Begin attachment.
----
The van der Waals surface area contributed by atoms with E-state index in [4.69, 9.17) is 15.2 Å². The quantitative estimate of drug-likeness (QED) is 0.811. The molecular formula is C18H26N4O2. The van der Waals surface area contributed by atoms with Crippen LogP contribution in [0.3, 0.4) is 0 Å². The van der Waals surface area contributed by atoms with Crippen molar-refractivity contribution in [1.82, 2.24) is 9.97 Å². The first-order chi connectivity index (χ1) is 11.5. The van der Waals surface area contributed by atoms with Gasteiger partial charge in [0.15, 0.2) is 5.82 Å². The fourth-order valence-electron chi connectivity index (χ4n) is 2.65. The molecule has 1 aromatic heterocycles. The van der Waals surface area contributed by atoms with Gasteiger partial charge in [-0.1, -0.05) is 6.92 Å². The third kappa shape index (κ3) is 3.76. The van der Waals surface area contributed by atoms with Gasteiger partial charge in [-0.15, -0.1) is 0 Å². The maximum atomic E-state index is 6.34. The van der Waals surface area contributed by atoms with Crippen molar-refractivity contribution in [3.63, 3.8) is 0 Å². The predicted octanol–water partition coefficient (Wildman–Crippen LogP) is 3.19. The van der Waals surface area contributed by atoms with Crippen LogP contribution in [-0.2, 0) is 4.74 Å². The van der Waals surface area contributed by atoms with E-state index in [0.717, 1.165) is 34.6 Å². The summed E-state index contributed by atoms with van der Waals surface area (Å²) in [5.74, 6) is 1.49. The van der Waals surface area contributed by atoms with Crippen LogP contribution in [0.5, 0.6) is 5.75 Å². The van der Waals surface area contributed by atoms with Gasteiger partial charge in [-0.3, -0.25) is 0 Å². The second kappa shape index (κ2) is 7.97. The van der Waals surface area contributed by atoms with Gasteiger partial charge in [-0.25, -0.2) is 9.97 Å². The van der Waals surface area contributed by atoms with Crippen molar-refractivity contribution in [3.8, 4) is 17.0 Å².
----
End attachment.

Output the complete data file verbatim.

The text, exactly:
The van der Waals surface area contributed by atoms with E-state index in [4.69, 9.17) is 15.2 Å². The quantitative estimate of drug-likeness (QED) is 0.811. The molecular formula is C18H26N4O2. The van der Waals surface area contributed by atoms with Crippen LogP contribution in [0.3, 0.4) is 0 Å². The van der Waals surface area contributed by atoms with Crippen molar-refractivity contribution in [1.82, 2.24) is 9.97 Å². The first-order chi connectivity index (χ1) is 11.5. The van der Waals surface area contributed by atoms with Gasteiger partial charge in [0.15, 0.2) is 5.82 Å². The fourth-order valence-electron chi connectivity index (χ4n) is 2.65. The molecule has 1 aromatic heterocycles. The van der Waals surface area contributed by atoms with Gasteiger partial charge in [-0.1, -0.05) is 6.92 Å². The third kappa shape index (κ3) is 3.76. The van der Waals surface area contributed by atoms with Gasteiger partial charge in [-0.15, -0.1) is 0 Å². The maximum atomic E-state index is 6.34. The van der Waals surface area contributed by atoms with Crippen molar-refractivity contribution in [3.63, 3.8) is 0 Å². The predicted octanol–water partition coefficient (Wildman–Crippen LogP) is 3.19. The van der Waals surface area contributed by atoms with Crippen LogP contribution in [-0.2, 0) is 4.74 Å². The van der Waals surface area contributed by atoms with E-state index in [0.717, 1.165) is 34.6 Å². The summed E-state index contributed by atoms with van der Waals surface area (Å²) in [5.74, 6) is 1.49. The van der Waals surface area contributed by atoms with Crippen LogP contribution in [0.5, 0.6) is 5.75 Å². The van der Waals surface area contributed by atoms with Gasteiger partial charge in [-0.3, -0.25) is 0 Å². The second kappa shape index (κ2) is 7.97. The van der Waals surface area contributed by atoms with Gasteiger partial charge in [-0.25, -0.2) is 9.97 Å². The van der Waals surface area contributed by atoms with Crippen molar-refractivity contribution in [3.8, 4) is 17.0 Å².